The prestigious international magazine Auto&Design, run by Silvia Baruffaldi, dedicates another article to Mario Levi, illustrating the company’s development in recent years, in its 2015 September/October issue.
The article goes back to the topics discussed in a previous meeting with the company during which executives and creatives illustrated business prospects and style visions, suggesting that they had great developments in mind for the future, though at the cost of courageously daring investments.
Two years later, the strategy bore its fruits, as highlighted by the company’s quality manager Marco Bramardi, who explains how “with the expansion of the Chiampo plant and the opening of a new site in Zermeghedo, both in the Vicenza area, the production cycle takes place entirely in-house. This allows us to have direct control over all the processes”.
This is confirmed by Guido Levi Gattinara, who is satisfied when he stresses the fact that “working with a far-sighted approach allows us to find solutions to today’s increasingly pressing problems”.
“When it was necessary to invest, we agreed that it would be a massive operation. It was the only way to face the manufacturing demands looking ahead,” says Elisa Levi Gattinara, who adds:
“However, Mario Levi’s ultimate goal, as stated in the article by Silvio jr. Suppa, is to preserve the dual nature of the company, which has always been able to deal with both the tanning of the raw material and the subsequent processing operations up to the manufacturing of seat covers according to current market complexities.
“The needs of car manufacturers have deeply changed over recent years. Just think that currently an increasing number of cars are designed with seats featuring mixed upholstery in leather and other materials, which resulted in a substantial increase in demand, but also a considerable diversification of production skills,” says the group’s Chief Operations Manager Lele Ogliaro. According to the journalist, these words reveal all the modernity of a horizon that seems to be increasingly less confined to the exclusivity of the saloon cars of the past: combinations with other materials, surface treatments and experimentation with textures are the keys that open up the doors to the future for hide.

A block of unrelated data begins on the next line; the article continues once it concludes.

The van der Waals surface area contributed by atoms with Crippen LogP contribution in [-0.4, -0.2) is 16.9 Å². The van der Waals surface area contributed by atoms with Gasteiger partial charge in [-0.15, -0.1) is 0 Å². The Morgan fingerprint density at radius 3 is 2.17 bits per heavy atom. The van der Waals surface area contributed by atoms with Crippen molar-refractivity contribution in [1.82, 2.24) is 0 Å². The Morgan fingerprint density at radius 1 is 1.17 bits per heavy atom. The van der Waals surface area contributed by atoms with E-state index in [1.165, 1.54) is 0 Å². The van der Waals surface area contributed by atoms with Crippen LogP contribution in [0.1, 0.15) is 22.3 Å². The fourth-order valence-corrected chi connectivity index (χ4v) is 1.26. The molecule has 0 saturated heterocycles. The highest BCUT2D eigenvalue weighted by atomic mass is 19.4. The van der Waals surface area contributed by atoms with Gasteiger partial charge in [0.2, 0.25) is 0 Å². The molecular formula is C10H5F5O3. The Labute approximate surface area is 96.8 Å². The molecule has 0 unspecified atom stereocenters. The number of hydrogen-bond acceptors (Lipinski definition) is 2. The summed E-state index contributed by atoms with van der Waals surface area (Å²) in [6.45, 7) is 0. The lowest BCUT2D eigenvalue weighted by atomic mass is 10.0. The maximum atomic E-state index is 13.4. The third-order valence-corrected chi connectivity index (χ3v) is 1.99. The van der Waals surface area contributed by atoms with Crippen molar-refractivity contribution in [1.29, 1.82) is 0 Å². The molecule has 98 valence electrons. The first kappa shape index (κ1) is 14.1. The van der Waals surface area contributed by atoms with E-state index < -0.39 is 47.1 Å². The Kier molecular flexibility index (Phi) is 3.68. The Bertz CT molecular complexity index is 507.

This modern and forward-thinking approach of Mario Levi are tangibly represented in some recently manufactured cars such as, among others, the Ford Vignale and the new Alfa Romeo, in which – as explained to the magazine by Maja Petrovic, the sales manager who it also takes care of studying colours and materials, “the holes and hot printing of elaborate patterns are, for example, one of our strongest skills, which we have offered and implemented in production on latest generation cars”. But that’s not all, because – as anticipated by the magazine – the latest promising finding of research encapsulates the fascinating feel of an authentic tactile and visual surprise: Feeltek, an innovative ‘vegan’ material we will hear about very soon.
In short, once again, when we are welcomed in a business like Mario Levi, established in 1946 and the actual creator of some of the best leather upholstery in the automotive world, we are still fascinated and struck by the fact that the pressure of tradition blend perfectly with a both unprecedented and extraordinary trust in innovation.

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